• Lissy says:

      Something really bothers me about this.

      “College girlfriend was sweet loving and fun, live in girlfriend was stunning and passionate, bartender girl was my female alter ego and we shared many interests…. each had their own draw and each gave me a much needed ego boost. Anne ,however,had been communicating with a man….a vile disgusting piece of human garbage that preys on vulnerable young married women in seperation situations…having a list of conquests that many frat boys would envy”

      Matt says in this post that he was attracted to a beautiful stranger, and he has also said in other posts his wife left him for a jerk.

      Is it true that you both have great judgement of character and beauty, and she naively can’t see what a jerk someone is? If she is such a poor judge of men, what does it say that she picked you?

      Why can’t you give her the courtesy of just saying she was interested in someone else, and you were willing to fight hard to win her back?

      I apologize if this seems like I am attacking you. I’m not. I admire your commitment to your wife and marriage.

      Is this some sort of face-saving man card thing?

      Like

      • Louie says:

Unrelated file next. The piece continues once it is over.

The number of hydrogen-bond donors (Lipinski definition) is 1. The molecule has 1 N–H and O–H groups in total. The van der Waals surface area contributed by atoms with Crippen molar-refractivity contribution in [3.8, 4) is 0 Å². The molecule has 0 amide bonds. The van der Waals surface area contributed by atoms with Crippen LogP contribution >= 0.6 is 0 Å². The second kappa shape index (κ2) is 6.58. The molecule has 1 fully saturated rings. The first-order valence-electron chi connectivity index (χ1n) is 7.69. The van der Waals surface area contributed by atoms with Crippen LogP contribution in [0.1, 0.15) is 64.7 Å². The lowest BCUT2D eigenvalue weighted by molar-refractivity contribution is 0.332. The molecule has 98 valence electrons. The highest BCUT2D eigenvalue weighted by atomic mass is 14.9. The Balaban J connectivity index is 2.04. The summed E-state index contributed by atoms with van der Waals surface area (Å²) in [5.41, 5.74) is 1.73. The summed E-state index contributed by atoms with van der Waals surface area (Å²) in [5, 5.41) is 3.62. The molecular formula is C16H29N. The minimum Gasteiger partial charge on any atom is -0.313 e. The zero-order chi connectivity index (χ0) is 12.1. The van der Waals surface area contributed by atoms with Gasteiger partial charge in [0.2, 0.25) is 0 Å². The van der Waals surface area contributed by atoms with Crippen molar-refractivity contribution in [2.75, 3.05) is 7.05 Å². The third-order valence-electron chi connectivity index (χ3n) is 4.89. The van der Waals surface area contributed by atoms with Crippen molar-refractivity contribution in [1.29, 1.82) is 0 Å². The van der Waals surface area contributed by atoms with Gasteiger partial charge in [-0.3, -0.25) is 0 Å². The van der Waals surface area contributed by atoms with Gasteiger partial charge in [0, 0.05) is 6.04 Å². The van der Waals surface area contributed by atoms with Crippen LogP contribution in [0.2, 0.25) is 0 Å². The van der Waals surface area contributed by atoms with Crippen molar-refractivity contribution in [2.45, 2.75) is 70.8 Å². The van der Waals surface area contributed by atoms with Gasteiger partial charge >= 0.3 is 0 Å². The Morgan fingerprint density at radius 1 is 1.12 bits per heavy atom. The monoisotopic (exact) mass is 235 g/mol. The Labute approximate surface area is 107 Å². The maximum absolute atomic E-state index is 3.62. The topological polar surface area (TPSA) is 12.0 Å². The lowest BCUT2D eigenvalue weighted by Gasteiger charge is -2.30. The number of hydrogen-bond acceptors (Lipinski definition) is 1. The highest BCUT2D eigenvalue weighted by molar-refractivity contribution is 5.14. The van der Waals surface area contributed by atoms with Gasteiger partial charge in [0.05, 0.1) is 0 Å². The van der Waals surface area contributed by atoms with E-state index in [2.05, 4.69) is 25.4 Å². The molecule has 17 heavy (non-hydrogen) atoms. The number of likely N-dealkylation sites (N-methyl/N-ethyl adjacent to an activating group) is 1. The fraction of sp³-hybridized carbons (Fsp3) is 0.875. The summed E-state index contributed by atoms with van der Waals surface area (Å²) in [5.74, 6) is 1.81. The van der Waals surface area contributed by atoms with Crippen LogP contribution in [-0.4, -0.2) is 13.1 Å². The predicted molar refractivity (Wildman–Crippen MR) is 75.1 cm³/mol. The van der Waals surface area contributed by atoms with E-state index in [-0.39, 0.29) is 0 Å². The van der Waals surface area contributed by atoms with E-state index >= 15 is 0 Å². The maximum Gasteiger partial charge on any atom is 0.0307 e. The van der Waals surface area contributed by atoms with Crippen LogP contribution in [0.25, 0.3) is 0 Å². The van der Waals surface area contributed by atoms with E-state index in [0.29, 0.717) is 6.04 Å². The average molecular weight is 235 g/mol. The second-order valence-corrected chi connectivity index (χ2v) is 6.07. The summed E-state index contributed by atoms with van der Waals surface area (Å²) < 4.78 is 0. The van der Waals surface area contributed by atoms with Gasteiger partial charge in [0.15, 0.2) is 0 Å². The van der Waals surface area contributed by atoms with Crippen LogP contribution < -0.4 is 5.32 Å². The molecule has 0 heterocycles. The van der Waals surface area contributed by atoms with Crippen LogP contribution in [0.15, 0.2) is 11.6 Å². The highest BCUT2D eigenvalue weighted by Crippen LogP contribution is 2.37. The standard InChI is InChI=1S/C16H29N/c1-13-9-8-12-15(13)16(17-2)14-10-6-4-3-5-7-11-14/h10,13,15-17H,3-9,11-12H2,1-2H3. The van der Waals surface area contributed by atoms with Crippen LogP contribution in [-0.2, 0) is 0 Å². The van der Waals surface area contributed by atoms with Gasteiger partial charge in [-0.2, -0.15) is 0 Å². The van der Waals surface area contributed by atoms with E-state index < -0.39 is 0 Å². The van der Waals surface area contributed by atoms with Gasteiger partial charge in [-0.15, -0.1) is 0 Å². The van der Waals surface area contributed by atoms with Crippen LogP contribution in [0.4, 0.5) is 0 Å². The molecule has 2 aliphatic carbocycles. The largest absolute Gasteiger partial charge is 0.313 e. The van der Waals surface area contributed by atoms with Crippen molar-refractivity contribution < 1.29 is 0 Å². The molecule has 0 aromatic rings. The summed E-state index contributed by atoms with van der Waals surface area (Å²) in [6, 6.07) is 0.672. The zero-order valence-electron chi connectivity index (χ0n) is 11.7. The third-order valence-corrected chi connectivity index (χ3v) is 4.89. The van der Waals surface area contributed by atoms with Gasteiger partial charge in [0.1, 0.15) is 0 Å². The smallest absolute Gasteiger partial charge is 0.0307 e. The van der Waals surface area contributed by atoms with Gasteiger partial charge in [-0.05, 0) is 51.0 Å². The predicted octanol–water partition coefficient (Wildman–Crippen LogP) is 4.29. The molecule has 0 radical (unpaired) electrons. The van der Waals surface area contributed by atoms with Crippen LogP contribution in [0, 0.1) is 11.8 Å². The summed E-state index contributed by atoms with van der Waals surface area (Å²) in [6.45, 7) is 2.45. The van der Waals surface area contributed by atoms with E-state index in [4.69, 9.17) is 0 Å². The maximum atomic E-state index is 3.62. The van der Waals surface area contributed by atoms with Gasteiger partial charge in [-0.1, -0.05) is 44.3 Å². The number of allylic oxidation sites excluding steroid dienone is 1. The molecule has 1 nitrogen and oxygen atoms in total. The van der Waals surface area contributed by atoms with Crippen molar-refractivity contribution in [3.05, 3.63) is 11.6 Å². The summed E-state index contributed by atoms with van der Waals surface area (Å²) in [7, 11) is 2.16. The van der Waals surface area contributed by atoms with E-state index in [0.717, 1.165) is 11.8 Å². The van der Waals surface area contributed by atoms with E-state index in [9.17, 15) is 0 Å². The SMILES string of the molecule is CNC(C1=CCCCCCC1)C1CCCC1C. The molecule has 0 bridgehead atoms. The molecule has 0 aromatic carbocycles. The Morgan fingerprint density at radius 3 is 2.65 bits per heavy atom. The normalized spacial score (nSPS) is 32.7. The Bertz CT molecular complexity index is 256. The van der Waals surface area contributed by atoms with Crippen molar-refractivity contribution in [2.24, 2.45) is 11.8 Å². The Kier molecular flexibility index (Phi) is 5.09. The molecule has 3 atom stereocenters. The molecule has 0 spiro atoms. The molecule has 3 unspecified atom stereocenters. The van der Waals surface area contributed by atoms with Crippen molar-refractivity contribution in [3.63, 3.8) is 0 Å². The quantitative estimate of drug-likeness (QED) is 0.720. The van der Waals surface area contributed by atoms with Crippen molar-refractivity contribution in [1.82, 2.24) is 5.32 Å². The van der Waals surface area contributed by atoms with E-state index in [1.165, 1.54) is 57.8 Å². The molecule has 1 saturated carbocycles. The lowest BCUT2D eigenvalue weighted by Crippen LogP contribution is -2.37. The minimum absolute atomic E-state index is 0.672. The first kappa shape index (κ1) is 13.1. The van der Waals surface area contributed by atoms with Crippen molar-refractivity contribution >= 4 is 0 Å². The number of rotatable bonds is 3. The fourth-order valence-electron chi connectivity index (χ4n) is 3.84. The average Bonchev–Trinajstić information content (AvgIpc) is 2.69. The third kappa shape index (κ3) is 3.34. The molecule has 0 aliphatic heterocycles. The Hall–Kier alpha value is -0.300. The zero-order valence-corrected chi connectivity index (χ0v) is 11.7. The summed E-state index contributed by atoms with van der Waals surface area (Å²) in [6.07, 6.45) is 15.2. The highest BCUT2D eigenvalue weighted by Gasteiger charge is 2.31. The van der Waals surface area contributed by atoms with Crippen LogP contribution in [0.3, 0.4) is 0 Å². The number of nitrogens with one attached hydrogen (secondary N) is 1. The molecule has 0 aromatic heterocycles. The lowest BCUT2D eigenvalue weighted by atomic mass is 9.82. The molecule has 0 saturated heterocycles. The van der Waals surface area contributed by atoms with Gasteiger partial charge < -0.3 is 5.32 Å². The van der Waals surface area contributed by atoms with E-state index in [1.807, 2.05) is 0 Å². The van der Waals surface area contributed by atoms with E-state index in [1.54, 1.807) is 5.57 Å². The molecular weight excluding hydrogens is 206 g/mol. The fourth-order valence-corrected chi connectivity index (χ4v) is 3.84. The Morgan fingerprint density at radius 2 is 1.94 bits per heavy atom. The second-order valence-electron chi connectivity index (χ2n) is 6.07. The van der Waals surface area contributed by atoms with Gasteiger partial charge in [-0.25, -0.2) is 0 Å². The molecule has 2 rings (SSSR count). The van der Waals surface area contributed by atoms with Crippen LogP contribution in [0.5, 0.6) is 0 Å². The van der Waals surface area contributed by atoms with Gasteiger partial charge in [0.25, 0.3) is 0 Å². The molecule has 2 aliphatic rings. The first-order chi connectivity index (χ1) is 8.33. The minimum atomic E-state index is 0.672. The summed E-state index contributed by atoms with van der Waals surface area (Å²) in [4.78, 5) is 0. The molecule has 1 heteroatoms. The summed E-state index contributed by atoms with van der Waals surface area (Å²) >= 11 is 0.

Lissy, thank you for your reply and your assessment. I do not believe you are attacking me…I think your questioning is forthright and prudent. We do not know each other well enough to attack or be defensive over anything here.I must say that I do not possess the intellect of most of the posters here, I am not armed with research based articles, information shared by posters obtained from reading Dr Gottman or the symposiums of Ester Pirrel and others, all I have are the experiences of my own life. From the traditions of my family of origin, the melding with my wife’s family, and our own microcosm. I can only offer what I believe to have some relevance to the subject at hand based on the first 20% of my marriage. I surly believe that there are similar stories out there, I believe that for every one person that comments here there are 10 or more that will just read and never comment but will take the diversity of our collective experiences and make some semblance of hope,healing and understanding. I too have to question her judgement as to why she picked me, but I would add that at a moment when I was not meeting the expectations and more broadly at moments in others’ lives when their partners are not measuring up the judgment thing gets clouded and the odd jerk will attempt to slip in under that cloud. People with interpersonal relationship issues tend to be vulnerable and lonely and try to see past obvious deviances in the vile. My sweetie is a very unworldly person, studious, never had a serious boyfriend, never had any sexual experiences before we married, not very street wise, but at a time when we were not being a loving couple she started to wonder about missed life experiences and opportunities. That in fact adds to one’s vulnerability. She was a good judge of men, just her vision was clouded. After nearly falling for the deception of a uniformed snake did she come to the realization that her original fears, thoughts and beliefs were in fact correct. The point of telling my story ( by the way every piece is either proof read or proof listened to by Anne before posting) is to offer hope and mostly to remind me of the struggles that had to be undertaken to be successful at ” us” . The courtesy of truncation of the details out of the story doesn’t help to put the real picture into perspective. Now I will admit that sometimes I write like a brainless imbecile and perhaps go on too far and longer than needed to make a point but in essence I try to put as much in so as to not be misunderstood . I can be wrong about that too. My point in telling this story in its entirety was to put a “real ” to it . Personified beyond doubt the intention we both had to step out at one point in our marriage but didn’t. The temptation of opportunity in a low point in life is powerful and far too often acted on. That’s the tragedy of it all. But sometimes we need to have and be a hero/ heroine and yes fight to win back the together part. I’m sorry if I was making this look like a classic Camelotish epic but it was real, it was scary,it was painful,and it did require courage from both of us. I have no reason to play man cards, the face saving would/should have come before the fallout,I am what I am , I’m good I’m bad I’m broken, I’m awesome,I’ve come back from the brink, I still want to be a better “us” and especially my part as a husband and father. 33 years of marriage still requires all the tools it took to get here to go for another 33 or more. Thank you,sincerely, thank you.